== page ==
How to expand your search sources
If you search the web in English, you most likely use Google. Search engine market share lists consistently show Google (Figure A, left) at more than 80% market share, with Microsoft’s Bing (Figure A, right) a distant second at around 8% market share. On mobile devices, even Apple selects Google as the default search provider.
For searches with a single specific and factual answer, your choice between Google, Bing or another search provider may not matter. For example, both search engines provide rapid and accurate results when you want to know what year the IBM PC was first manufactured (1981) or which team won the Men’s 2022 FIFA World Cup (Argentina).
However, when your intent is to glean information from a wide range of sources, it makes sense to query different search engines. For example, searching both Google and Bing for “edge computing best practices” or “use vi and tmux” provides slightly different sets of linked pages to review.
The search alternatives covered below include not only truly independent search sources but also secondary search services. These secondary search services often depend on Bing or Google results that the service then filters and sorts differently than the source search indexes.
Explore independent search services
Beyond Google and Bing, the most significant independent English-language search engine is Mojeek, shown in Figure B, left. An October 2022 blog post claimed that Mojeek has more than 6 billion pages indexed. As a privacy-respecting service, Mojeek also chooses not to track you.
Another truly independent search engine is Gigablast, shown in Figure B, right, which also serves as the source index for searches conducted at Private.sh. However, the two sites prioritize and present results differently, with Gigablast grouping results from notable sources and Private.sh providing a conventional list of links.
Seek a secondary search provider
Most search services rely on Bing or Google as a source for some — if not all — of their results. DuckDuckGo (Figure C, left), for example, partners with Microsoft for results from Bing, while Startpage (Figure C, right) syndicates results from Google.
What distinguishes DuckDuckGo and Startpage from their search data sources, however, are their respective privacy policies: Both promise greater privacy and less tracking than Google or Bing. Qwant and Yahoo similarly source results from Bing, while Brave Search mixes in results from both Bing and Google. At least a couple start-up search engines, such as Kagi and Neeva, offer both free and paid plans that let you prioritize, filter and customize results.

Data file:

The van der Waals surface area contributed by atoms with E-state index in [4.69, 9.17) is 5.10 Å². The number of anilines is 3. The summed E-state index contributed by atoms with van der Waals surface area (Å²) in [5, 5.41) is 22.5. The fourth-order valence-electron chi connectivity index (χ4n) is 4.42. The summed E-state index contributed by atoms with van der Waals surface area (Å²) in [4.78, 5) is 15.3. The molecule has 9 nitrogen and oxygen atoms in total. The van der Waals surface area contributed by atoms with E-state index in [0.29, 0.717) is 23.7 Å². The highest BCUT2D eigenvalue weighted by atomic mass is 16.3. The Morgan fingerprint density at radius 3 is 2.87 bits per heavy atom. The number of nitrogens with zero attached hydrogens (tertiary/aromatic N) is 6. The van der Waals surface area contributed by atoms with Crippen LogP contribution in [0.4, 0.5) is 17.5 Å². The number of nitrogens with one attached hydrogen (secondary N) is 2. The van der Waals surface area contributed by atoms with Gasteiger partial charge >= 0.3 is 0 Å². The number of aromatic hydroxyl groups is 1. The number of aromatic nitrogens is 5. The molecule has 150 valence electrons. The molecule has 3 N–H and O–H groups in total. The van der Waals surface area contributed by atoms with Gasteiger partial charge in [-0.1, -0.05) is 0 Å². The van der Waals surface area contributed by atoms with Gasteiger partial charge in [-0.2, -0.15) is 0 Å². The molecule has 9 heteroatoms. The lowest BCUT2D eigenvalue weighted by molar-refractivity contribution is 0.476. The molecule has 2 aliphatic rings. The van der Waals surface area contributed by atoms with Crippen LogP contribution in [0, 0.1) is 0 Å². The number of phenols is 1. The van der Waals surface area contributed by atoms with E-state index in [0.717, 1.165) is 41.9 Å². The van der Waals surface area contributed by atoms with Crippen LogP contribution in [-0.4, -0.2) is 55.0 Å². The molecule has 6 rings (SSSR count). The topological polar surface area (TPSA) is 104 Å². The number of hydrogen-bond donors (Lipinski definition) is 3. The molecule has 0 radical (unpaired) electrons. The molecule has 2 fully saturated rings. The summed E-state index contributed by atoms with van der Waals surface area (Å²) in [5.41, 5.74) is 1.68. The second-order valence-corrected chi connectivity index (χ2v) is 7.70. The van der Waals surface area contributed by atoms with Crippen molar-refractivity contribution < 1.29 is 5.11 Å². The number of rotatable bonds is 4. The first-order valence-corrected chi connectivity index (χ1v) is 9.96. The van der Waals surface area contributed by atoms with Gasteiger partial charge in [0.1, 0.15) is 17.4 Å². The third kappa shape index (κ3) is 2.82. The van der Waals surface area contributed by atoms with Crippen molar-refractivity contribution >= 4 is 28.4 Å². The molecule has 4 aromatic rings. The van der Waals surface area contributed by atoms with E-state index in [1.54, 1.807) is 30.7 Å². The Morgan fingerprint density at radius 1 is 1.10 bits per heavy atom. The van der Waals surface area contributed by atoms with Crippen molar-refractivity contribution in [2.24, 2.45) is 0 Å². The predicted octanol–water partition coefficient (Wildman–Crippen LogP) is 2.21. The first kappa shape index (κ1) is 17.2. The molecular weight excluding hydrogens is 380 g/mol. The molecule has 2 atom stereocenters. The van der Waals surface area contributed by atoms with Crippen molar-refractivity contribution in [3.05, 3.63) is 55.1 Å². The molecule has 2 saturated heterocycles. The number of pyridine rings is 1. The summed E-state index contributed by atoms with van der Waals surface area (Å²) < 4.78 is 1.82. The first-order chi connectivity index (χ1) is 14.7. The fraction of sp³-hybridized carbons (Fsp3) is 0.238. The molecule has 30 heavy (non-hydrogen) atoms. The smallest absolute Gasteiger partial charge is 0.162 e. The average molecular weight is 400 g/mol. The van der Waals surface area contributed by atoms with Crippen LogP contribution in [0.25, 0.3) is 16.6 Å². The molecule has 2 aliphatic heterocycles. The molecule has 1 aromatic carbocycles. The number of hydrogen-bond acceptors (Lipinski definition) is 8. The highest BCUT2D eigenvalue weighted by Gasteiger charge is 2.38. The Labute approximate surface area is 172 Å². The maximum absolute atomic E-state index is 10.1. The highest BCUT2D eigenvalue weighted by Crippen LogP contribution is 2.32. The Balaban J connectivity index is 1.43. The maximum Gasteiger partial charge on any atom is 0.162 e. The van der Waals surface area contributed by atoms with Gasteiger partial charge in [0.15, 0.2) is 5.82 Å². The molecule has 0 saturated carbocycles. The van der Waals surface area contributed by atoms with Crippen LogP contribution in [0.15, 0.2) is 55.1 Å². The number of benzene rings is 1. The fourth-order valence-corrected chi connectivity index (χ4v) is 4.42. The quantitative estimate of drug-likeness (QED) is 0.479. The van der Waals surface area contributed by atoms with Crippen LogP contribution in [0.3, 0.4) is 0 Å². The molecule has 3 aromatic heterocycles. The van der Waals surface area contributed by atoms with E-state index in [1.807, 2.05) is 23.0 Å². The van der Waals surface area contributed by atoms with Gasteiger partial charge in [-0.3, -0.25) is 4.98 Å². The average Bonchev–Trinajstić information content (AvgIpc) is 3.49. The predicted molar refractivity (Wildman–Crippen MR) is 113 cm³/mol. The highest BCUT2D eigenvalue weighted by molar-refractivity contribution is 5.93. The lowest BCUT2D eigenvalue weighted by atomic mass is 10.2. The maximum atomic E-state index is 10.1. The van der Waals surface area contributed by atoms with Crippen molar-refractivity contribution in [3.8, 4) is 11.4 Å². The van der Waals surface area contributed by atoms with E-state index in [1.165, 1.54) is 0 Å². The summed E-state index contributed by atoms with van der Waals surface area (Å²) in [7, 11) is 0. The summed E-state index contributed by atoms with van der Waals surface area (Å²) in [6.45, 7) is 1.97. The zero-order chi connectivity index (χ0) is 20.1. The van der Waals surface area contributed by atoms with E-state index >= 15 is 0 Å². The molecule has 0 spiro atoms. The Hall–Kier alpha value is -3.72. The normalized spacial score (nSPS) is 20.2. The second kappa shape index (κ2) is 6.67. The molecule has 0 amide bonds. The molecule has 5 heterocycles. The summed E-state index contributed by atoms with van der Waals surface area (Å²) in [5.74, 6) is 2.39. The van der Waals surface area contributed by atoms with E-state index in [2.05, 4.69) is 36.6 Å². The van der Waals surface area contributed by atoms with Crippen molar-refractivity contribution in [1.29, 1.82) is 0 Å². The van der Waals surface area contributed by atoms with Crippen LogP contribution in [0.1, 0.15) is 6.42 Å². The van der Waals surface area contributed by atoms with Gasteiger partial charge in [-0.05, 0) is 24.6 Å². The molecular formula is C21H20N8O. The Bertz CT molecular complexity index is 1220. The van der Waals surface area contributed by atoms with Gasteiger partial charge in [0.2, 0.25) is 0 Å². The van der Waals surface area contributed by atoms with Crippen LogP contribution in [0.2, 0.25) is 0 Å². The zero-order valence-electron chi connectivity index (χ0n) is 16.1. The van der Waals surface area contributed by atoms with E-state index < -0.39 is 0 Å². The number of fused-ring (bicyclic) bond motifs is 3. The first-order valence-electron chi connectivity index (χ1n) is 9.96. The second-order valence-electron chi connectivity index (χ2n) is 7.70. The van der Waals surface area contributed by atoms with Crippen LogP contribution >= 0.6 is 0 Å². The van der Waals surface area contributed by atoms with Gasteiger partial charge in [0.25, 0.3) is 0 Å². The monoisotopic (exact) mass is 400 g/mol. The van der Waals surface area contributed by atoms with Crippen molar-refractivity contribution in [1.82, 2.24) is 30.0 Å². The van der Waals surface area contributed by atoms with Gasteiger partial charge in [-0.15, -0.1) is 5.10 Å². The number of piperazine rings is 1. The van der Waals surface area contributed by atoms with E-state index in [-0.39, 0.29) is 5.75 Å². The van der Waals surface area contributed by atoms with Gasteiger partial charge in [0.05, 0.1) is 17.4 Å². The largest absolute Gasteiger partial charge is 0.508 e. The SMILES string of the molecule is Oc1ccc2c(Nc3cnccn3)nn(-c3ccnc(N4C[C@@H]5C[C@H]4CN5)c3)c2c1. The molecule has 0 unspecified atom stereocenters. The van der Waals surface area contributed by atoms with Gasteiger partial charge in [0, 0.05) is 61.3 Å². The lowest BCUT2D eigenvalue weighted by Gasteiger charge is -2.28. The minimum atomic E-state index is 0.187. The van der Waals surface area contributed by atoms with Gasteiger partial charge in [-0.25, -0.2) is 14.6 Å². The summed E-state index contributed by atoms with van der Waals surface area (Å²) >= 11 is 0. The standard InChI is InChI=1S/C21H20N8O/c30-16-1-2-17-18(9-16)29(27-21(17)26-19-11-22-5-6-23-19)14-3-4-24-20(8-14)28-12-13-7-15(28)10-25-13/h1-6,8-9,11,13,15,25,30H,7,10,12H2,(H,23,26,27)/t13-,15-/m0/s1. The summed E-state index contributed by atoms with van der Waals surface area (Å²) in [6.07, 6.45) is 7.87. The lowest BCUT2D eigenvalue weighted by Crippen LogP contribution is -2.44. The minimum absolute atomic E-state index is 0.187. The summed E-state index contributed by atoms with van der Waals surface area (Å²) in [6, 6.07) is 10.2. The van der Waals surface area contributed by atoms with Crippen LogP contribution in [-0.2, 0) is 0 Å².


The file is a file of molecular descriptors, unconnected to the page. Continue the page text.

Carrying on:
Unlike the secondary search services listed above, which are all for-profit entities, MetaGer.org, shown in Figure D, is operated by a non-profit organization based in Germany. Like other secondary search services, it draws results from other sources, including Bing, Yahoo, Scopia and Infotiger. Not only may you switch any of these four sources on or off, MetaGer also lets you choose to exclude specific domains or subdomains from results.
Directly search a relevant site
Some answers may best be obtained directly from a relevant source. Answers historically found in an encyclopedia or an atlas, for example, might be resolved with a search of Wikipedia.org or OpenStreetMap.org. Most major search and mapping services rely on these sources.
While once commonly questioned, the general reliability of Wikipedia as a source, in particular, has been thoroughly considered and addressed. Similarly, questions you might ask a knowledgeable colleague may be answered with a query of Stack Exchange, Stack Overflow, Quora or Wikihow. Answers from these sites may need to be evaluated with appropriate caution and consideration.
WolframAlpha (Figure E) provides an interesting example of a specialized research engine. The system relies on a set of sources selected for accuracy. For example, if you ask the system to give you the human population on Mars, it returns the number zero, as you would expect. WolframAlpha excels at mathematics and science calculations and questions, along with answers that may be derived from established history and facts. Both free and paid editions of WolframAlpha are available.
Tor browser search options
People who use the Tor browser typically place a high priority on privacy that likely also extends to a preference for privacy-respecting search results. DuckDuckGo, MetaGer and Brave each offer search services that may be accessed via a Tor browser onion service, formerly known as a hidden service. You must access the onion links in the preceding sentence only from a Tor browser, as they will not work in a standard browser.
The results from these three providers return conventional websites and resources. However, since requests are routed over the Tor network to preserve privacy, the response times tend to be longer than a conventional search.
What’s your search experience?
Which search engines or secondary search providers do you use regularly? Do you rely solely on Google or Bing for results? How often do you use additional sources, such as DuckDuckGo, Mojeek or WolframAlpha? Mention or message me on Mastodon (@awolber) to let me know your preferred search services.
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